A mixture of gallium trichloride and indium trichloride is placed in the reservoir for the III-B compound reactant as described in preceding examples, and a body of phosphorus trichloride is placed in another tube connected to the reaction tube. The phosphorus trichloride contains about 0.1% of sulfur monochloride.

A stream of hydrogen is then directed through the reservoir containing the mixture of IIIB halides and heated to about C., while a stream of hydrogen is then passed through the phosphorus trichloride reservoir in the other tube heated to about 60 C. The vaporized components in both tubes are then carried by the hydrogen to the reaction tube containing the gallium phosphide seed crystal. In the reaction tube heated to 1000 C., the vaporized gallium chloride-indium chloride mixture combines and reacts with the hydrogen, vaporized phosphorus trichloride and sulfur chloride to form a mixed binary crystal of gallium indium phosphide which deposits from the vapor phase in single crystal form as an epitaxial film on said p-type gallium phosphide seed crystal. The p-type mixed crystal layer is shown by X-ray diffraction patterns to have the same crystal orientation as the seed crystal, characteristic of epitaxial layers.

Rectification tests establish the existence of a p-n junction between the epitaxial layer and the substrate.

By varying the hydrogen flow rates through the respective III-B and V-B compound reservoirs according to the foregoing modification of this example, epitaxial films of ternary compositions over the whole range of are obtained, where x has a value less than 1 and greater than zero.

In accordance with the present embodiment of this invention, epitaxial films of ternary compositions of III- B, V-B elements may be prepared merely by reacting one volatile compound of Group III-B elements with two Group V-B compounds or vice-versa, i.e., by reacting two Group III-B compounds with one Group V-B compound in the presence of hydrogen. Thus, epitaxial films of these ternary compositions may be formed by reacting a sum of three Group III-B compounds and Group V-B compounds in any combination in the presence of hydrogen.

Example 7 This example illustrates the preparation of epitaxial films of quaternary mixed binary crystals of III-V elements.

A mixture of gallium and indium trichlorides is placed in one reservoir and a mixture of arsenic trichloride and phosphorus trichloride containing a small amount of tel lurium tetrachloride is placed in a second reservoir. Both reservoirs are connected to a quartz tube containing a polished seed crystal of zinc-doped GaAs. (This arrangement may be varied a number of ways, e.g., by placing each reactant in separate reservoirs along a common conduit to the reaction tube or each reservoir may have its own conduit to the reaction tube.)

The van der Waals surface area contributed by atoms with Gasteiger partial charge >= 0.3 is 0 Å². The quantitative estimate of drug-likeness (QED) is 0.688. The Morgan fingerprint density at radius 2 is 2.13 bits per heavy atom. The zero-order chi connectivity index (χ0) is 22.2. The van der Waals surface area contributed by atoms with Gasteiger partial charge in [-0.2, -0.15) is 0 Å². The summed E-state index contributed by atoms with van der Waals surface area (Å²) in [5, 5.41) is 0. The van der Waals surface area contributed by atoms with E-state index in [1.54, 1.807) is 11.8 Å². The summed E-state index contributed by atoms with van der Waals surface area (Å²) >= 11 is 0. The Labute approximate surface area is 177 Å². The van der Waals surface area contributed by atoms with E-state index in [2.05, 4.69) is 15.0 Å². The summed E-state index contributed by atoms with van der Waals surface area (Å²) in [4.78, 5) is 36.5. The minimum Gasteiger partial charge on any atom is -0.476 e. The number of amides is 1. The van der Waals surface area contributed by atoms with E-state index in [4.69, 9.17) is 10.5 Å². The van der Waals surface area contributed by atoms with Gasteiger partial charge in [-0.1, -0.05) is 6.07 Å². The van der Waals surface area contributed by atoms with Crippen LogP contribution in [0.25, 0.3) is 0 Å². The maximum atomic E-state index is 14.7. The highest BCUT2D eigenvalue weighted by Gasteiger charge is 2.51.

The reservoir containing the gallium and indium trichlorides is then heated to about 130 C. and the reservoir containing the tellurium tetrachloride-doped phosphorus trichloride-arsenic trichloride mixture is heated to about 100 C. while hydrogen streams are directed through both tubes. The vaporized components in both reservoirs are then conducted by the hydrogen through quartz tubes to the reaction tube which is heated to about 1100-1150 C. The separate streams of hydrogen carrying the reactants converge in the reaction tube where the gallium and indium trichlorides are reacted with the phosphorus and arsenic trichlorides containing tellurium tetrachloride for about 1 hour in the presence of hydrogen to form a fourcomponent mixed binary crystal having the formula Ga In As P which deposits as an epitaxial film on the GaAs seed crystal.

This product having a gallium arsenide substrate of p-type conductivity and an epitaxial film of n-type conductivity exhibits rectification suitable for use in semiconductor devices.

Similarly, other four-component mixed binary crystals of III-V compounds may be deposited as epitaxial films merely by reacting in the presence of hydrogen at least one volatile compound of Group III-B elements with at least one volatile Group V-B compound, provided that the sum of the III-B compounds and the V-B compounds reacted equals four. That is, one, two or three Group IILB compounds may be reacted with, respectively, three, two or one Group V-B compounds in the presence of hydrogen to produce epitaxial films of the quaternary compositions of Ill-V elements in this embodiment of the present invention.

10 Example 8 This example illustrates the deposition of an epitaxial film of indium arsenide onto a substrate of a I-VII compound having the cubic zinc blende structure typified by single crystal iodide.

A polished seed crystal of single crystal copper iodide having approximate dimensions of 2 mm. thick, 15 mm. Wide and 20 mm. long is placed in a fused silica reaction tube located in a furnace. The reaction tube is heated to 550 C. and a stream of hydrogen is directed through the tube for 15 minutes to remove oxygen from the system.

A stream of hydrogen is then directed through a reservoir of InCl containing about 0.000l% TeCl and maintained at about 430 C. thus vaporizing the InCl and Tech; which are then carried by the hydrogen through a heated tube from the reservoir to the reaction tube containing the copper iodide seed crystal.

Meanwhile, a separate and equal stream of hydrogen is conducted through a separate tube containing a body of arsenic trichloride heated to C. From this heated tube the vaporized arsenic tricliloride is carried by the hydrogen on through the tube to the reaction tube. In the system, the mole fractions of InCl arsenic trichloride and hydrogen are 0.05, 0.15 and 0.80, respectively.